The purpose of this research was to explore women's decision-making experiences related to the option of RM, using a case series of three women who are carriers of a BRCA1/2 gene mutation. Three cases with different decision outcomes were selected to explore the complexity of the decision-making process, and the manner in which women deliberated over and revisited their decisions before resolving their treatment choices.

Methods

Data were collected in a pilot study that assessed the response of women to a decision-making intervention related to RM. Because of the exploratory nature of the study, a mixed-methods approach was used that included standardized measures as well as open-ended interview questions to fully capture women's experiences.

The study explored high-risk women's decision-making processes in order to guide efforts to provide decision support about RM. Eligibility criteria for the pilot study included: 1) being at high risk for hereditary breast cancer; 2) requesting assistance from the provincial Hereditary Cancer Program with decision making about RM; 3) did not have breast cancer; 4) were over 18 years of age; and 5) spoke and read English. Ethics approval was granted by institutional ethical review boards and all participants gave informed consent.

Following baseline data collection, participants received a booklet describing RM developed by the research team. The booklet included available evidence related to expected benefits and potential risks associated with RM, and a worksheet to guide decision making. Women were offered a follow-up consultation either by telephone or in person with one of the co-investigators, a hereditary cancer nurse educator (MM). We contacted women by phone on two occasions following the consultation to collect data about their decision-making process. Questionnaires, developed by the investigative team, were administered to participants at baseline, and approximately two and six months after their consultation. The questionnaires measured self-perceived knowledge of breast cancer screening and RM, factual knowledge of breast cancer and RM, breast cancer worry, mood state, decision conflict, decision confidence, degree of satisfaction with the RM decision support booklet, as well as family cancer history. The measures that are reported on are defined below Table 1. The final telephone contact also included a semi-structured interview to review and verify women's decision-making experiences over time and to obtain additional data regarding factors that influenced their decision making. All telephone interviews were audio-taped and transcribed verbatim.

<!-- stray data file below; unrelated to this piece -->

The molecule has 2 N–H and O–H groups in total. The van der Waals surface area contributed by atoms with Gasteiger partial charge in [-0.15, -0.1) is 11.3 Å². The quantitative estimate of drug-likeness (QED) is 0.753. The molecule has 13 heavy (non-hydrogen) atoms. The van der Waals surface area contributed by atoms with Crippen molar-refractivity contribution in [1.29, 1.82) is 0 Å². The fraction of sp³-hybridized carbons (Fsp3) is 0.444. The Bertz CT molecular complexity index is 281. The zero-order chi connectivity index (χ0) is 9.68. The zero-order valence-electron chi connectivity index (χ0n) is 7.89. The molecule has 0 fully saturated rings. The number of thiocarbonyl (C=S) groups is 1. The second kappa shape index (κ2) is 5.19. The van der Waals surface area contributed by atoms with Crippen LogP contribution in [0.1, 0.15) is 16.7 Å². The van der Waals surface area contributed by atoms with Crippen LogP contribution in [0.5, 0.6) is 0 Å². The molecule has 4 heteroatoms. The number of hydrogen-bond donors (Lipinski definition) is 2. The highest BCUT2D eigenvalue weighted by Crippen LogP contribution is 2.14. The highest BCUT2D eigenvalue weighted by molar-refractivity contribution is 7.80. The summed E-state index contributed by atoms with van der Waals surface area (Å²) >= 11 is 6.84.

Table 1. Participants' knowledge and decision measures related to risk-reducing mastectomy (RM) at follow-up intervals